Ostapenko stuns Halep for first major title
Jelena Ostapenko has produced an incredible performance against Simona Halep in the Roland-Garros final, belting a backhand winner for her first major title.
Jelena Ostapenko completed her wonderful and wholly improbable two-week journey from teenage hopeful to dazzling Grand Slam champion on Saturday when she came from a set down to blitz Simona Halep at Roland-Garros with one of the tournament’s most stupendous performances.
Tennis was left hailing perhaps its most startling women’s champion in a generation as the unseeded Ostapenko, ranked only 47th in the world and without a single tour-level title to her name before the tournament, came from a set and 3-0 down to destroy the Romanian favourite 4-6, 6-4, 6-3 with a blizzard of winners on Philippe-Chatrier Court.
Just two days after celebrating her 20th birthday, Ostapenko left the whole nation of Latvia in raptures after becoming their first-ever Grand Slam champion and the utterly fearless manner in which she achieved her incredible triumph in a classic final identified her as a welcome new luminary for the sport.
It’s hard to believe after tripping the light so fantastically here, that there will not be a lot more to come from the former ballroom dancing professional.
"I cannot believe I am champion at 20 years old. I love you guys. It's so amazing to be here,” the joyful Ostapenko told the crowd afterwards.
She reckoned she knew all the history about Gustavo Kuerten winning his very first tour title at Roland-Garros on 8 June, 1997, the very day she was born. Now, she too had taken her maiden senior title at the French Open too. Just perfect.
“I have no words, it is my dream. I'm so happy,” she said. “I knew Simona was a great player. But I tried to play aggressive and everything turned my way. I fought for every point. I'm glad it finished my way.”
It was stupendous, yet who really saw this coming in just Ostapenko’s eighth Grand Slam? Certainly not poor Halep, who in a thoroughly demoralising defeat lost both her chance of at last becoming a Grand Slam champion and also being elevated to world No.1.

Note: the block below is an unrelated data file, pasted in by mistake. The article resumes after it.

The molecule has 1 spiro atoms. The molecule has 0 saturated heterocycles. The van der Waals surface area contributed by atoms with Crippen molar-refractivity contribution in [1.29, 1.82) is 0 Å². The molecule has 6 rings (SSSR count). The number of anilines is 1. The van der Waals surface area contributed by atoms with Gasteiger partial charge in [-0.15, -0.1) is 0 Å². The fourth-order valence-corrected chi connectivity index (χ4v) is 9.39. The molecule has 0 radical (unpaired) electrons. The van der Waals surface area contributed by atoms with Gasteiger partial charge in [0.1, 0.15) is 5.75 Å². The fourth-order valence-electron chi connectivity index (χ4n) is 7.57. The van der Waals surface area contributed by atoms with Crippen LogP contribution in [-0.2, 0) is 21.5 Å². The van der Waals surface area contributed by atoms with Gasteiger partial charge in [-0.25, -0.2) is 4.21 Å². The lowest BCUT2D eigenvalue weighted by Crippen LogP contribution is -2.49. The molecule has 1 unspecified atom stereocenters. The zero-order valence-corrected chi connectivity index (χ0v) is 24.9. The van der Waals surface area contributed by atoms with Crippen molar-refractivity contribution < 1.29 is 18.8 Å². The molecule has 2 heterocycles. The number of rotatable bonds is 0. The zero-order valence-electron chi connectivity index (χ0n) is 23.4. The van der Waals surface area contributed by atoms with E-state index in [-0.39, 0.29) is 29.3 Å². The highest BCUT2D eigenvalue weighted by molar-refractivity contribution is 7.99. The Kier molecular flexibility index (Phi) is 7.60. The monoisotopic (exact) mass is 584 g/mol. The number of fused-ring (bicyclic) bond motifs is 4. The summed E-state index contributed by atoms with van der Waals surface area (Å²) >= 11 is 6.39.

She could be forgiven for shedding a few tears afterwards; many within the sport will feel for her too. Yet she showed familiar commendable spirit when she applauded her opponent with the brutally honest assessment: “She deserved to win, played really well, all the credit. She was hitting very strong. At some point I was like a spectator on court.”
So the No.3 seed could really not blame herself. She played a match of considerable steel and professionalism, not making too many mistakes, but her solidity simply could not cope with Ostapenko’s explosive, all-or-nothing dose of inspiration, infused with the fearless spirit of youth.
Ultimately, Halep must have felt as if all she could do was wait for the comet to burn itself out. Alas, for her, it never did, and this loss in a final, she admitted, hurt a lot more than the one to Maria Sharapova three years ago.
Yet for moments in the second set, when she was already a set up and had three break points for a 4-0 lead, she must have believed her moment had arrived. Also, when leading 3-1 in the deciding set, it looked as if Halep may have finally tamed the woman who was spraying around unstoppable winners in bunches and then offering up a host of errors too.
Yet Ostapenko reckoned her mindset changed when she was on the ropes in that second set. “I was a little bit nervous but then I felt I have nothing to lose, so I'm just going to enjoy the match and do my best,” she revealed.
From then on, she was unstoppable and having fought back to 3-3 in the decider, her fierce backhand struck the top of the net and flopped straight in the air before dying cruelly on Halep’s side of the court, that stroke of luck seemed to completely deflate the Romanian as it earned the Latvian the crucial break.
"I still can’t believe this because it was my dream and now it came true."
Ironically, Halep had enjoyed a similar moment of good fortune in the quarter-finals when the flukiest of net cords helped her in her incredible comeback win over Elina Svitolina.
Was Ostapenko going to suddenly wake up and find reality biting? Not a bit of it. Within two games, she had taken the title, finishing affairs with a superb backhand service return that typified her approach.
“I was just trying to go for shots when I could and on match point," she said. "And I was just ‘Okay, I have nothing to lose, I'm just going to hit a winner. Or if I miss ‘okay, I have another one.’”
The decisive shot was her 54th winner of a match that lasted a minute under two hours - and while it should also be pointed out that she made exactly the same number of unforced errors, the enduring memory will be of the flashing strokes sending Halep scrambling around desperately to try to stay with her. She ran 400 metres further than her young opponent during a match played in sapping heat.
Halep made just 10 unforced errors in the match, a measure of her excellence, yet it always felt as if she might not survive this trial by fire with the match never really being on her racquet.
“I still can’t believe this because it was my dream and now it came true,” Ostapenko beamed.
So, what next for this fabulous talent? Ostapenko smiled about the prospect of a career where she could win every Grand Slam and the possibility of winning at Wimbledon where she has already won a girls' singles title.
Yes, one dream fulfilled, but they only get more outlandish now for the Riga rocket.